The Numbers Race

SPN 80's Phone OnLMadrid and Guipúzcoa have run out of new telephone numbers for landlines, so the only way out is to issue new area-code prefixes.

Everybody knew that one day this would happen, despite the fact that more and more people now only have mobile phones, but now the big day has arrived in Madrid and the Basque Lands and the rest of the country is not far behind them

It was the Comisión Nacional de los Mercados y la Competencia (CNMC), that foresaw the problem and introduced a number reserve in 1998.

Currently, all Madrid numbers are preceded by 91 and then seven numbers: 91 123 4567, for example, so the idea being thrown around for Madrid is to have 919 or 819 prefixes, whereas the Basque numbers would also be 843 as well as the 943 present ones.

Now, the reason that this is important is because it won’t be long before our 958 Granada numbers suffer the same fate. The numbers on a national level are 79.8% used up on average; obviously it varies according to the province.

Many of our readers will remember when you only had to dial six numbers for inter-province calls and would only have to use the provincial prefix if you were dialing outside the province. That all changed in 1998, which is when the full nine digits became obligatory, no matter if it were only a local call. Other provisions were also brought into being, which we will explain later.

The reason that all this changed was the spectacular growth of mobile-phone use: in 1998 there were 4-million users; by March 2006, just eight years later, there was one phone per inhabitant (40 million at the time). In 2014 it reached 50 million, outstripping the population that stood at 46.5 million.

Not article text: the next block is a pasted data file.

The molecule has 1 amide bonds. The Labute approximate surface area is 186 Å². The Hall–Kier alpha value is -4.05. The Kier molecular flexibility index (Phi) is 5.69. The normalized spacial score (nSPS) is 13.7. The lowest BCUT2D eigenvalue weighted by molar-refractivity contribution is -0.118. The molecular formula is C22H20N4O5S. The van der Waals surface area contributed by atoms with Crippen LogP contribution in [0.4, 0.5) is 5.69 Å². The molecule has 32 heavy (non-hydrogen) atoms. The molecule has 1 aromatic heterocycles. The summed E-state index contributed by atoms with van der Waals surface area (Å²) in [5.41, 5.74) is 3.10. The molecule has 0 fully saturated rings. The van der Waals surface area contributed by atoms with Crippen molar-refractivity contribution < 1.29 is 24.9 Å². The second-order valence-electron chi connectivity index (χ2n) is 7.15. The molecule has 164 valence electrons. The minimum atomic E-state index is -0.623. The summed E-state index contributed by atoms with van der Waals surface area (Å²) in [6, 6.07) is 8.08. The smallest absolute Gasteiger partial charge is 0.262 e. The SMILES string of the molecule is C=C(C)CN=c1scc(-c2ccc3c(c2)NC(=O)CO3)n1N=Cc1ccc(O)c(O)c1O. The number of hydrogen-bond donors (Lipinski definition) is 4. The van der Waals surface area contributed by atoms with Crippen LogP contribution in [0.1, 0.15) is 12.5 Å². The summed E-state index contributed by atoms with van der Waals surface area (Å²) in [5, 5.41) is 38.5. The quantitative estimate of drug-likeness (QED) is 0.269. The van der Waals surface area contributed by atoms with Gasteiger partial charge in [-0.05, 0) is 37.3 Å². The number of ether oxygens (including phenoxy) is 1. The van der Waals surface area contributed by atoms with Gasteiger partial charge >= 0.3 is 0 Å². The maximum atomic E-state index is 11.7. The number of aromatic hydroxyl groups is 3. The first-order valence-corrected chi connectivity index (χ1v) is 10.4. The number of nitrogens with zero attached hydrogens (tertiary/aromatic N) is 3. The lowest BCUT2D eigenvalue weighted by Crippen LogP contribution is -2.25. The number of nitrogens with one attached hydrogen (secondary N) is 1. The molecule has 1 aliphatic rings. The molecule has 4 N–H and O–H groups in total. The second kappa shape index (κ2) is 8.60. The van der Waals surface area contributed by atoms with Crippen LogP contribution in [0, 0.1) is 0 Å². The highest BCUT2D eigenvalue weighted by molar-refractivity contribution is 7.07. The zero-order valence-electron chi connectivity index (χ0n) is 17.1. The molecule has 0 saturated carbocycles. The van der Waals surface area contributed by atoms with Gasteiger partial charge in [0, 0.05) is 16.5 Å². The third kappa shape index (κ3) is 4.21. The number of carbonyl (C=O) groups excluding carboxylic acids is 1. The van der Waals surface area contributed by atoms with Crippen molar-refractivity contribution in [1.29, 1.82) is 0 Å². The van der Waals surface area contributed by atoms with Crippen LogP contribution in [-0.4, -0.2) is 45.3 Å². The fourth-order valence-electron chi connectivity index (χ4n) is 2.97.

Originally, all mobile-phone numbers began with 906 or 907 but these numbers were used up in no time at all. It was also confusing because just by looking at the first three numbers you knew the province: 91* Madrid, 93*, Cataluña, 95* Andalucia, etc. Yet with the 90* numbers you had 906 high-cost calls and then 907 & 908 a mobile – get it wrong and it becomes expensive.

But it didn’t stop there because when Telefónica lost the monopoly and private operators came into being for land-line services, they had their own prefixes; Airtel had 970,  but dial 971 and you were phoning the Balearics. Dial 908 you got a Movistar mobile but get it the wrong way around 980 and you were phoning Valladolid.

It couldn’t go on.

The first measure was to get the mobiles out of the 907 & 908 system and give them all numbers beginning with six. This gave the mobiles initially plenty of space to grow in but it didn’t really gain much space in the 9** *** *** numbers; hence in 1998 they took steps to prepare 8** *** *** numbers for the crunch, which is why you are now beginning to see 858 numbers for Granada as we near the limit for our old 958 ones.

Oh by the way, we’re starting to see 7** *** *** numbers for mobiles because the 6-beginning numbers are nearing exhaustion.

(News: Spain)

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